January 8, 2015 at 9:41 am
That’s interesting, Anne! Maybe that’s why I ended up with a super-short angled bob when I asked for long layers. The guy just thought it would be a better cut on me. Who knows. I was also wondering if those with Asian hair have similar challenges when they go to non-Asian hairdressers, and you’ve answered that question. 🙂 Hope at least the shampoo works for you, though.
January 8, 2015 at 5:18 pm
My hair & China aren’t on speaking terms either. After numerous failed attempts in a salon chairs here, armed with personal photos of ME from EVERY angle of the haircut I wanted, I have vowed to not let another China razor/scissors touch my hair again. That was over two years ago & the Golden Trifecta is what it is usually in ever since. Its so sick of the toxic relationship that it has been falling out, by the masses! Relief will come in 137 days when I’m back on US soil to stay. Maybe then it can start growing back & heal from the deep wounds of the bad relationship. By that time it will have been away from it’s magician (i.e. my fab hairdresser) for over 4 years/3 months! I’ve already made an appointment to sit in her enchanted chair. I can see it now……..me, with a cute cut, actually styled (not “up”), & healthy again. I certainly believe in heaven & it’s where I want to be….this long awaited evet will be just a wee glance of it 🙂
January 8, 2015 at 8:31 pm
Sounds like China is nothing but a heartbreaker for the hair of many of us! I’m laughing (in a commiserating way) that you already have an appointment booked for your return home. I do not blame you at all. Enjoy it thoroughly!
January 8, 2015 at 11:02 pm
I totally remember the tiny curl poodle head. I feel like I was with you at the salon for some part of that– up in HangYangGuoJi.??? My hair and China have the same relationship. I always comfort myself with the mantra of ‘it’s just hair’. I don’t know if I truly believe that but the repetition is comforting! –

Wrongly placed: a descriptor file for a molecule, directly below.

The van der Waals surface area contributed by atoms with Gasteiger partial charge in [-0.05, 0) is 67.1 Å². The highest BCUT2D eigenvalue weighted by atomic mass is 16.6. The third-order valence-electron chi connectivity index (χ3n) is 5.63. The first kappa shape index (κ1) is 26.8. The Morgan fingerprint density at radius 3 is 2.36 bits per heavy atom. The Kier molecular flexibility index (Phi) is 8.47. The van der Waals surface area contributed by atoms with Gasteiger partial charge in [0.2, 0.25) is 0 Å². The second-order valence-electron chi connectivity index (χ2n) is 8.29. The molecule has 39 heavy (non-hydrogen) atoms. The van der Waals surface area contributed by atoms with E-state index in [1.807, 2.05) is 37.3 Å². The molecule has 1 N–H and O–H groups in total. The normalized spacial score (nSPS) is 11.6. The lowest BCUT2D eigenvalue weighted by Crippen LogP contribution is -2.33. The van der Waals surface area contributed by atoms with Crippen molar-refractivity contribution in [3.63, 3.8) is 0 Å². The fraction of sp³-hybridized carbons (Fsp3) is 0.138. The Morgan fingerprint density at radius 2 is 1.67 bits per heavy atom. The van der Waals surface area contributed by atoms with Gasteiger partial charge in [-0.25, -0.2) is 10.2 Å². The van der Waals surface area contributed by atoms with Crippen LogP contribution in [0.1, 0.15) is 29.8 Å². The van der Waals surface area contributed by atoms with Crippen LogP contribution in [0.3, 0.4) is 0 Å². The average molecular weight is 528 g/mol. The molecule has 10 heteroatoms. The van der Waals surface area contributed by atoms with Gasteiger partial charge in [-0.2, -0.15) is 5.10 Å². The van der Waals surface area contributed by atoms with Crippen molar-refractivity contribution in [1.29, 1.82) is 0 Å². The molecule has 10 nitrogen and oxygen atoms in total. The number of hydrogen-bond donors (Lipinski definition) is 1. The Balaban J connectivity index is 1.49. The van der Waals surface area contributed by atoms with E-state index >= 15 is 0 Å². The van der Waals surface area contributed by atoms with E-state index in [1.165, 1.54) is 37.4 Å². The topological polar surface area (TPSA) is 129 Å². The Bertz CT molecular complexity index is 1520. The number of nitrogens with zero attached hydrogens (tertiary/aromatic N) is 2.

January 9, 2015 at 9:55 am
Yes, Andrea, that’s the one! Yeah, there have been many times when I’ve had to repeat, “it’s just hair,” and, more importantly, “it will grow out.”
January 13, 2015 at 9:49 pm
I completely agree with your post here. I’ve given up on the hair salons here completely. My friend once found out that she could get a good head massage at a hair salon and convinced me to come along. Even just getting it washed and massaged, they were so rough with my fragile blonde locks that I never went back. I usually wait until I go to conference to get my hair cut in Thailand, though I have my fair share of bad hair cut stories from there, too. I must say, though, that you look super cute in your winter hats! 🙂
January 14, 2015 at 6:52 pm
I’ve had pretty good luck with hair washing/head massage here, though there have been a couple mishaps even with that. And thanks for the compliment, but let’s remember: I only post the GOOD looking photos! Ha ha.
June 12, 2015 at 2:26 pm
So funny! I live in hot humid Papua, Indonesia and I have long naturally curly hair. I bring all hair products from Canada. One time I went to a local salon, probably the best one in town, with neatly waist-length hair. I had it in a braid and was wearing a cap (sound familiar?). I told the girl I had curly hair and I wanted a trim and some layers. She cut a foot off my hair and when it dried the sides were above my shoulders and I had a very attractive rat tail at the back….
June 12, 2015 at 10:38 pm
Oh, Erica, that’s awful! But, I hope you got pictures.
November 15, 2015 at 10:17 pm
Oh man, thanks so much for sharing! As a curly-haired blonde that lived in China for 4 years and now Singapore… I CAN RELATE. No one understands why I stock up on shampoo, conditioner, curly hair sprays, etc. when I am home in the US. It’s because it is impossible to find over here and the “regular” stuff destroys my hair! It’s been about 6 months since I had a haircut… Probably another 6 months until I am in the US… Loved this post (especially the stories of your salon attempts and the NO. because it’s so. true.) Thanks for sharing!!
November 16, 2015 at 9:10 pm
I am soooo with you on this, Lauren! I support your hair product stock-up. 🙂
January 5, 2016 at 12:26 am